Ellen Brown, a co-founder of the US-based Public Banking Institute, doesn’t mince her words.
She’s among the speakers at the fifth Kilkenomics festival, which began yesterday.
“My purpose in being there and what I hope to introduce is that you can fix a lot of your economic problems by having some publicly owned banks.”
It’s not about nationalising the system, says Brown. Rather the idea is to have a number of banks that can return profits to the public rather than to shareholders.
“It’s a no-brainer once you get it,” she says.
A mixture of comedy and economics, Kilkenomics is the brainchild of economist and Irish Independent columnist David McWilliams, and Kilkenny Cat Laughs festival founder Richard Cook.
“The central focus of the festival was to try and take economics away from the classroom and away from academic perspectives,” Mr Cook told the Irish Independent.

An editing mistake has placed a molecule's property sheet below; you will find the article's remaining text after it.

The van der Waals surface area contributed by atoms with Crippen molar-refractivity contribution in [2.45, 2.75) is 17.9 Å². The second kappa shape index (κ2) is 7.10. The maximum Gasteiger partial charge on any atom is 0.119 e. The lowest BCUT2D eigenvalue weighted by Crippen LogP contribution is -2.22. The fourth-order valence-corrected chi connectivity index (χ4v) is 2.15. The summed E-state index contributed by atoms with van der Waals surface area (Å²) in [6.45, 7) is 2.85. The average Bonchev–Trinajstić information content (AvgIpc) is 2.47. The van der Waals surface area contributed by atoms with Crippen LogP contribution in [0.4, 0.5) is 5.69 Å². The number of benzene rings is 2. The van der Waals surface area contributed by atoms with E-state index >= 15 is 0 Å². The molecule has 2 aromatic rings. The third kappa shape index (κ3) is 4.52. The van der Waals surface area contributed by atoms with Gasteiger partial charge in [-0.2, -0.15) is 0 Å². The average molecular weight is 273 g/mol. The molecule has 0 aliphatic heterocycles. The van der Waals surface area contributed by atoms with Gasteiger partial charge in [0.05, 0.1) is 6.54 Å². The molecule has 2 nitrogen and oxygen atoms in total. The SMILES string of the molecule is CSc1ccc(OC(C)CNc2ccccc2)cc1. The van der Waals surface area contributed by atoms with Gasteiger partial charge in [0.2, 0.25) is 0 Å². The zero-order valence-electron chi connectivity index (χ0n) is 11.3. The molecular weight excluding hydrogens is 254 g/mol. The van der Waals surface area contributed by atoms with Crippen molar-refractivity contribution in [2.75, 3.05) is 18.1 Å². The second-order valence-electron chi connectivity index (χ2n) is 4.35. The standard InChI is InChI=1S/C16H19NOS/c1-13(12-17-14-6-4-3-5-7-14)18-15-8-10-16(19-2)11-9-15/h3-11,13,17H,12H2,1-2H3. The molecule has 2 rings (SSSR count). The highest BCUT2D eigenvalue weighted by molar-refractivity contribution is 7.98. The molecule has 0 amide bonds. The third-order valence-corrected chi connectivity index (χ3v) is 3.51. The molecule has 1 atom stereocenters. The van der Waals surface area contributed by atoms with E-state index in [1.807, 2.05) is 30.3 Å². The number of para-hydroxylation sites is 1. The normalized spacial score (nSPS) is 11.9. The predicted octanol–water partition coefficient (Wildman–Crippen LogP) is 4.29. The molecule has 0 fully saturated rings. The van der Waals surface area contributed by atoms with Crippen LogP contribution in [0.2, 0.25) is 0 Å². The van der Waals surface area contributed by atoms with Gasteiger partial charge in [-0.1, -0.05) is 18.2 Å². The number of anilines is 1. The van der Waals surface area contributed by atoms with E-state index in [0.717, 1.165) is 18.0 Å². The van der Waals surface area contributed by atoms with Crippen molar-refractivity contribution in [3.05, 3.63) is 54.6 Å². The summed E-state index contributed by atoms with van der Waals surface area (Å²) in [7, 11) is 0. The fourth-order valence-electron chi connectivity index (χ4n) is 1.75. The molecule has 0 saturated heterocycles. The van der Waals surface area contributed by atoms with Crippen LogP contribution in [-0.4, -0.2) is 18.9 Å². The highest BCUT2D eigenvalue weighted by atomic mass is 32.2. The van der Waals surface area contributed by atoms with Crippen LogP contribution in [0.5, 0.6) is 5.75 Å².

“The way we approach economics is that it’s the business of ordinary people’s lives.
“It’s not like we’re inserting jokes into these discussions, what we say to the comedians is: ‘We want you take these big ideas, quite heavy ideas and make them accessible to an audience’.”
Oxford-educated Peter Antonioni, a regular at the festival, is back this year, with his take on the financial side of sport and the economics of sin.
Also speaking at the festival is award-winning author John Lanchester, who’ll explore the theme of his latest book, ‘How to Speak Money’.
“I got very interested in the fact that normal people, like myself, a lot of the time you literally don’t know what [economists and politicians] are talking about.”
“I saw Mario Draghi the other day talking about the European Central Bank buying these assets, and the ECB was announcing a programme of buying ABS, with detailed modalities to follow. He kept saying ‘detailed modalities’. It sounds like a new wave band.
“But actually of course what it is, when he says ‘detailed modalities’ what he really means is ‘how we’ll do it’.
“‘Detailed modalities to follow’ means ‘we’ll tell you later how we’re going to do it’.
“But if he actually says ‘we’ll tell you later how we’re going to do it,’ somebody’s going to stick their hand up and say, ‘Excuse me Mario, I don’t mean to be rude, but it sounds a bit like you haven’t actually worked it out yet’.”
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